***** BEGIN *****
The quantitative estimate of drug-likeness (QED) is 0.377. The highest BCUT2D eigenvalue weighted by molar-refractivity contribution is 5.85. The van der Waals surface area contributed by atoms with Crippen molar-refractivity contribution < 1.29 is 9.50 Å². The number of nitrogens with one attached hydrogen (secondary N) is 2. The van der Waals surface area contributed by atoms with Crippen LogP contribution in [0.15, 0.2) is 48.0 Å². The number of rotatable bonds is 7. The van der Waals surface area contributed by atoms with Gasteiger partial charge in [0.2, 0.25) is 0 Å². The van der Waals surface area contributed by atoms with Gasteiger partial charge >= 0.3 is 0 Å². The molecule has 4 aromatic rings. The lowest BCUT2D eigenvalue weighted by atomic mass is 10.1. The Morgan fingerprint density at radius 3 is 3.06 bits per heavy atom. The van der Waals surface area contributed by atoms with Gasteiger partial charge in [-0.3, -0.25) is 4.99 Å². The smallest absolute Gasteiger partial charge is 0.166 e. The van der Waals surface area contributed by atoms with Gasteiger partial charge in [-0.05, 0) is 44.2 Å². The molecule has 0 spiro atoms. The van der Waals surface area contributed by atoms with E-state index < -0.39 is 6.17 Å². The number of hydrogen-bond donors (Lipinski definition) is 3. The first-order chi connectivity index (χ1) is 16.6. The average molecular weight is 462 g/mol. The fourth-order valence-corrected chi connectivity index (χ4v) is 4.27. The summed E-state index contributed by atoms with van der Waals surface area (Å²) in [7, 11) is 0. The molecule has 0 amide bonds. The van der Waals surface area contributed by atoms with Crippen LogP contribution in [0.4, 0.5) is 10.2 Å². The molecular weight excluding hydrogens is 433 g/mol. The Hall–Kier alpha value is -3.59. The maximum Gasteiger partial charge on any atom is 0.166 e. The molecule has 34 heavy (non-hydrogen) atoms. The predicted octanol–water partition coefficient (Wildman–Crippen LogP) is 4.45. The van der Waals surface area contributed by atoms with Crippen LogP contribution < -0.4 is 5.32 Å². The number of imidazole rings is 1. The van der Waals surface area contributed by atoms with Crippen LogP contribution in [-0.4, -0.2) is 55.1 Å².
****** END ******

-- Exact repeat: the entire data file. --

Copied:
The quantitative estimate of drug-likeness (QED) is 0.377. The highest BCUT2D eigenvalue weighted by molar-refractivity contribution is 5.85. The van der Waals surface area contributed by atoms with Crippen molar-refractivity contribution < 1.29 is 9.50 Å². The number of nitrogens with one attached hydrogen (secondary N) is 2. The van der Waals surface area contributed by atoms with Crippen LogP contribution in [0.15, 0.2) is 48.0 Å². The number of rotatable bonds is 7. The van der Waals surface area contributed by atoms with Gasteiger partial charge in [0.2, 0.25) is 0 Å². The van der Waals surface area contributed by atoms with Gasteiger partial charge >= 0.3 is 0 Å². The molecule has 4 aromatic rings. The lowest BCUT2D eigenvalue weighted by atomic mass is 10.1. The Morgan fingerprint density at radius 3 is 3.06 bits per heavy atom. The van der Waals surface area contributed by atoms with Gasteiger partial charge in [-0.3, -0.25) is 4.99 Å². The smallest absolute Gasteiger partial charge is 0.166 e. The van der Waals surface area contributed by atoms with Gasteiger partial charge in [-0.05, 0) is 44.2 Å². The molecule has 0 spiro atoms. The van der Waals surface area contributed by atoms with E-state index < -0.39 is 6.17 Å². The number of hydrogen-bond donors (Lipinski definition) is 3. The first-order chi connectivity index (χ1) is 16.6. The average molecular weight is 462 g/mol. The fourth-order valence-corrected chi connectivity index (χ4v) is 4.27. The summed E-state index contributed by atoms with van der Waals surface area (Å²) in [7, 11) is 0. The molecule has 0 amide bonds. The van der Waals surface area contributed by atoms with Crippen LogP contribution in [0.4, 0.5) is 10.2 Å². The molecular weight excluding hydrogens is 433 g/mol. The Hall–Kier alpha value is -3.59. The maximum Gasteiger partial charge on any atom is 0.166 e. The molecule has 34 heavy (non-hydrogen) atoms. The predicted octanol–water partition coefficient (Wildman–Crippen LogP) is 4.45. The van der Waals surface area contributed by atoms with Crippen LogP contribution < -0.4 is 5.32 Å². The number of imidazole rings is 1. The van der Waals surface area contributed by atoms with Crippen LogP contribution in [-0.4, -0.2) is 55.1 Å².